Vascular Blood Flow Imaging
To validate the model, the blood flow in the RVA was monitored before, during, and after ischemia by using a laser Doppler flow meter (moorVMS-LDF1, Moor Instruments, United Kingdom; Figure 1C).
NO production was evaluated by measuring the level of nitrite (an indicator of NO) in the supernatant of right vitelline artery of control and experimental ischemic chick embryos using Griess reagent (Green et al., 1982). Briefly, 150 μL of tissue supernatant was mixed with 150 μL of Griess reagent [0.1% N-(1-naphthyl) ethylene diamine dihydrochloride, 1% sulfanilamide, and 2.5% H3PO4]. After incubation at room temperature in the dark for 10 min, absorbance was measured on a microplate ELISA reader (Biorad, United States) at 540 nm.
Thiobarbituric Acid Reactive Substances Assay
LPO was estimated by measuring thiobarbituric acid reactive substances (TBARS, a marker for LPO) following the method of Utley et al. (1967), with some modification. In brief, 0.2 mL of supernatant was pipetted into a 2.0 mL flat bottom eppendorf tube and was incubated at 37°C in a metabolic water bath shaker at 120 strokes up and down; another 0.2 mL of the same supernatant was pipetted into a microcentrifuge tube and was incubated at 0°C. After 1 h of incubation, 0.4 mL of 5% TCA and 0.4 mL of 0.67% TBA were added to both samples (i.e., those incubated at 0 and 37°C). The reaction mixture was centrifuged at 3000 g for 15 min. The supernatant was transferred to another test tube and placed in a boiling water bath for 10 min. Thereafter, the test tubes were cooled, and absorbance was read at 535 nm. The LPO concentration is expressed as nmol of TBARS formed/h/mg protein using the molar extinction coefficient of 1.56 × 105/M/cm.
The proteins (30 μg; loaded to each well) from the RVA and its adjoining tissue (Supplementary Figure S2), from the control and I/R groups were analyzed through western blotting. In brief, tissues were lyzed in ice-cold RIPA buffer (Sigma Aldrich, R0278) containing protease and phosphatase inhibitors (Cell Signaling Technology, 5871S) and were homogenized in tissue homogenizer in the same buffer used for cell lysis and centrifuged at 20,000 g for 20 min at 4°C. The protein concentration was measured using a Pierce BCA protein assay kit (Life Technologies, 23225). The proteins were then fractionated through SDS-PAGE and transferred on to a PVDF membrane (Biorad, 1610177). The membranes were blocked with 5% non-fat milk, probed with primary antibodies overnight at 4°C, and incubated with HRP-conjugated secondary antibodies at room temperature for 1 h. Immunoblot bands were quantified using densitometry on ImageJ. Densities were normalized to control treatment, and relative fold changes were normalized to GAPDH.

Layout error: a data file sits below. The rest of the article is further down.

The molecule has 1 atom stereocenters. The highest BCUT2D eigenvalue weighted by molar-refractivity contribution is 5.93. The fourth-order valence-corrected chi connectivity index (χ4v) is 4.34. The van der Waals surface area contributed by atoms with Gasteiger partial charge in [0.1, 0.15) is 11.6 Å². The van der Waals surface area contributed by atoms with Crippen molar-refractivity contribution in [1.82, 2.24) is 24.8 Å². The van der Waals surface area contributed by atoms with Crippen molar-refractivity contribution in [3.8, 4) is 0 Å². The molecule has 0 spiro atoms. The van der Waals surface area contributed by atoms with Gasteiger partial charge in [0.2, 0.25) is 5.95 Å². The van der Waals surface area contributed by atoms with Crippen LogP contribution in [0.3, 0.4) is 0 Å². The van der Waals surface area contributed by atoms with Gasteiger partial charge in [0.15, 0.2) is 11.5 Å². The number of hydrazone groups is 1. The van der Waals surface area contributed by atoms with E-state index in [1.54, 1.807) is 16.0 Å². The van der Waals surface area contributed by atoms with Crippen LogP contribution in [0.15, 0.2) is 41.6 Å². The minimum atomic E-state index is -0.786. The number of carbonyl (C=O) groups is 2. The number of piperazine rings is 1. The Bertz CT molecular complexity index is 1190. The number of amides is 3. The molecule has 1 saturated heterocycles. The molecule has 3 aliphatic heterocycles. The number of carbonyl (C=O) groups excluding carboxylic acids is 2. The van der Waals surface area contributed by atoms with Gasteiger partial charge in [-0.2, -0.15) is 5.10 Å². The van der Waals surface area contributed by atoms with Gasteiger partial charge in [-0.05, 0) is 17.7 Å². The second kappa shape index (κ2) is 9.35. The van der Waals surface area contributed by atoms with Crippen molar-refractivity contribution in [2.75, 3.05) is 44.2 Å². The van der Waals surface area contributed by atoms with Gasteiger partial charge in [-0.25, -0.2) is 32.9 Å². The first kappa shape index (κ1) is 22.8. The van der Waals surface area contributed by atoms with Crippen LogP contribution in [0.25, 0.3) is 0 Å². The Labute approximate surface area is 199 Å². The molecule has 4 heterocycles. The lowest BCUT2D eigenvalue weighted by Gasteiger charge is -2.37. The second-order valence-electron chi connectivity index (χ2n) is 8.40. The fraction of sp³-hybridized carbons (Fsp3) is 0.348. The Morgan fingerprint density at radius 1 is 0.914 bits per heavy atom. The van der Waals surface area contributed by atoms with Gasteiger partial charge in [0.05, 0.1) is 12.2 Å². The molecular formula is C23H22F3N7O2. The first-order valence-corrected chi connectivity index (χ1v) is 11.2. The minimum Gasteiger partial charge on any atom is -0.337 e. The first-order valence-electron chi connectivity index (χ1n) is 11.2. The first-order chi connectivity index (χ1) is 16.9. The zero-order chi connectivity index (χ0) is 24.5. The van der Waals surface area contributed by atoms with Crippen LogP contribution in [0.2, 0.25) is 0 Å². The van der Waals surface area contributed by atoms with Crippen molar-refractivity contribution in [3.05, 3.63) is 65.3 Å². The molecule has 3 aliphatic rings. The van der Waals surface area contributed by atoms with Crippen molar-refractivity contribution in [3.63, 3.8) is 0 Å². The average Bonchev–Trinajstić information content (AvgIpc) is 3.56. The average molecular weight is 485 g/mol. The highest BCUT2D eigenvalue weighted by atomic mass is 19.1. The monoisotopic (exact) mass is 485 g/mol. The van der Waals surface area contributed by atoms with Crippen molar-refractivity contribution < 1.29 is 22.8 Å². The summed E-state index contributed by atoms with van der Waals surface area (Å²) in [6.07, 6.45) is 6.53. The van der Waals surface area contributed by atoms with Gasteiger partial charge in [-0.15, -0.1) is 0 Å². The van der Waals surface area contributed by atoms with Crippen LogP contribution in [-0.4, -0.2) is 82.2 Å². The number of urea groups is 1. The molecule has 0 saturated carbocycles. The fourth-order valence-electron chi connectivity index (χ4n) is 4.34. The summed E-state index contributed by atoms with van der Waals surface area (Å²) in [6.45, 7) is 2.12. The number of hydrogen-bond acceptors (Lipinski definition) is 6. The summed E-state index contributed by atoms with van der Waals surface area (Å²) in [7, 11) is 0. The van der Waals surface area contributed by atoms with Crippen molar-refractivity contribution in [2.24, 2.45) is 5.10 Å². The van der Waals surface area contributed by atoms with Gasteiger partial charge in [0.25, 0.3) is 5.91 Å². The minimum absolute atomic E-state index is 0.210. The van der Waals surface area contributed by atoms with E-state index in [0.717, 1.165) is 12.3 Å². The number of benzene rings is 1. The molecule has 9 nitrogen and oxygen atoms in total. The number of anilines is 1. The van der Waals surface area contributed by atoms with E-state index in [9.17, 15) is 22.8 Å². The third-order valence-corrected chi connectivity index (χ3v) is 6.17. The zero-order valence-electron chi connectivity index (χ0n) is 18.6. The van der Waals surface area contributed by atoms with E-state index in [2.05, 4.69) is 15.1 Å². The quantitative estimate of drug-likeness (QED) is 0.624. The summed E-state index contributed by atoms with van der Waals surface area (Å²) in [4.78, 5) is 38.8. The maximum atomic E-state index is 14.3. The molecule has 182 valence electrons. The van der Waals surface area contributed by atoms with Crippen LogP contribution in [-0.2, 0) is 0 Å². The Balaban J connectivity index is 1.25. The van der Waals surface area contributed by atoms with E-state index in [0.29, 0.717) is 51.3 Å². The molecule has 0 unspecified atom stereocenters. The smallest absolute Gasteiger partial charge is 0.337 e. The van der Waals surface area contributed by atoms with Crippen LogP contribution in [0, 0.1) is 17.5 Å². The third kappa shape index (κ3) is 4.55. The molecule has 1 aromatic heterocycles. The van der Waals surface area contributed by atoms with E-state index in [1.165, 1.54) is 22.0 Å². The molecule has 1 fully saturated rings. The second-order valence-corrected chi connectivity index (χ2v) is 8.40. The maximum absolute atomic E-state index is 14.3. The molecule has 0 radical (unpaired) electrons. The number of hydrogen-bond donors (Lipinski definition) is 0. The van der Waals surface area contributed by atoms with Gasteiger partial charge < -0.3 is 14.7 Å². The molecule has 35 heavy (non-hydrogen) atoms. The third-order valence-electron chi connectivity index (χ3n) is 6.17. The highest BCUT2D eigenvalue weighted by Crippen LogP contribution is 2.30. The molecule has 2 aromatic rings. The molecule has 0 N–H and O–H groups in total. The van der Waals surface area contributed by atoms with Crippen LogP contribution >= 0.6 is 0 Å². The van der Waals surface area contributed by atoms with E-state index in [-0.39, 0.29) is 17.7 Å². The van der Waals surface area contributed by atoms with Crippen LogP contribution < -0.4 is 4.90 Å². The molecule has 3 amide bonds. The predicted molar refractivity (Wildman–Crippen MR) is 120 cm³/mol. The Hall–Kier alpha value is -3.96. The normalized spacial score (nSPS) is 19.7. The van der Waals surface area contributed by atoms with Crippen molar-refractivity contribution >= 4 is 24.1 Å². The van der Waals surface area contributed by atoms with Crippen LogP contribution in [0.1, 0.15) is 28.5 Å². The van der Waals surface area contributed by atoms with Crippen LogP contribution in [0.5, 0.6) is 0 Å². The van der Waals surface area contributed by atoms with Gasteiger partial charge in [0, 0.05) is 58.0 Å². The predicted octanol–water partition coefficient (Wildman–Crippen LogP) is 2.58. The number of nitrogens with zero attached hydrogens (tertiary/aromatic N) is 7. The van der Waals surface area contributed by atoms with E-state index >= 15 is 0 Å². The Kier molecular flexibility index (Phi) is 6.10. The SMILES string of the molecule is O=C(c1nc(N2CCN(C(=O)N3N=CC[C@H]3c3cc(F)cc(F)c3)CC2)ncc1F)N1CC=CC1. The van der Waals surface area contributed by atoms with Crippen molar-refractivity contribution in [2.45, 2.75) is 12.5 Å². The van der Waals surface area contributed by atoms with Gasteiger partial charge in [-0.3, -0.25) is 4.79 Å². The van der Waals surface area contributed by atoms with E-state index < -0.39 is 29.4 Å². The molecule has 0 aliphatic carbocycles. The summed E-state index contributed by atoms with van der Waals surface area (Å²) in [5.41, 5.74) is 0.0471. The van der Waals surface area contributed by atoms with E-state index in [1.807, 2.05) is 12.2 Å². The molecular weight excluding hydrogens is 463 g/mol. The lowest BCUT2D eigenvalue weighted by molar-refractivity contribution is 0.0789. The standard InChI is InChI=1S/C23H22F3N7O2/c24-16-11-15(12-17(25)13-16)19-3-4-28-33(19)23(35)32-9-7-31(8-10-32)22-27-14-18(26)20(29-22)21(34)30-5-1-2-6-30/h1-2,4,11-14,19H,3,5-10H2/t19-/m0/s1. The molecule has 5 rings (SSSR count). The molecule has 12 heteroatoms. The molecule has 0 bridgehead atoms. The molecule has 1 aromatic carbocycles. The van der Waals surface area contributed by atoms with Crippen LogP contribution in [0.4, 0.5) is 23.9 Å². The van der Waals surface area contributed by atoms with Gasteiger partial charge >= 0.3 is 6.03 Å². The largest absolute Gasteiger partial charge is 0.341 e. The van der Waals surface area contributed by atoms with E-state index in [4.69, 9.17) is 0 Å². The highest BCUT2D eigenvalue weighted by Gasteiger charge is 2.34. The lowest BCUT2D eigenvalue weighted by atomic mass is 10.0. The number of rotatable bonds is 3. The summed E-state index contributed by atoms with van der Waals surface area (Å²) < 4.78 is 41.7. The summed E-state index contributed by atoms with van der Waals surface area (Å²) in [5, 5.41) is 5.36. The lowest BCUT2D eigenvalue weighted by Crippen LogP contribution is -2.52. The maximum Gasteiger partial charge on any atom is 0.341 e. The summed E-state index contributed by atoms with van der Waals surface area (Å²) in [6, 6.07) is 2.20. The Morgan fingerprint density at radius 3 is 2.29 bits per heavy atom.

DNA Gel Electrophoresis for DNA Damage
The I/R and control samples RVA (20 mg) were ground with liquid nitrogen, and DNA extraction buffer (pH 7.5) and proteinase K were added. The samples were then incubated in a heat block at 60°C for 30 min and centrifuged at 13,000 rpm for 15 min. Ammonium acetate (5M) and isopropanol were added to the supernatant, which was again centrifuged at the same speed (13,000 rpm) for 5 min. The DNA pellet was then washed with ethanol and re-suspended in 50 μL of TE buffer containing RNAase for the experiment. The isolated DNA (2 μg) from each treatment was examined for DNA damage by conducting DNA electrophoresis in 0.2% agarose gel in Tris/acetate buffer at 15 V for 2 h. At the end of electrophoresis, DNA was visualized in Chemidoc (Las500, GE).
For drug treatment, the RVA was excised after 1 h of I/R, placed in Ringer’s solution (NaCl, KCl, CaCl2, pH = 7.4) containing anti-ischemic molecules [MD (Sigma Aldrich, M5199) and TMZ (i.e., 1-(2,3,4-trimethoxy benzyl); Sigma Aldrich, 653322)]; an anti-inflammatory molecule (MCC950), a ROS inhibitor (NAC; Sigma Aldrich, A7250), and their respective controls and incubated at 37°C for another 4.5 h.
The results were statistically evaluated with different tests. All the experimentations have been done three times as n = 3/group/experiments, unless otherwise indicated. Significant differences between the experimental groups were analyzed with student’s t test and with one-way ANOVA followed by Newman–Keuls multiple comparison test. Differences were considered statistically significant when p < 0.05. All data were presented as means ± SE. Student’s t-test was used to analyze data presented in Figures 1D, 2E–H, 3B–F and Supplementary Figures S4, S5. One-way ANOVA followed by Newman–Keuls multiple comparison test was used to analyze data in Figures 1A,C, 4. Graph Pad Prism 5 software was used to calculate all the above data.
Chick Embryo Hook I/R Model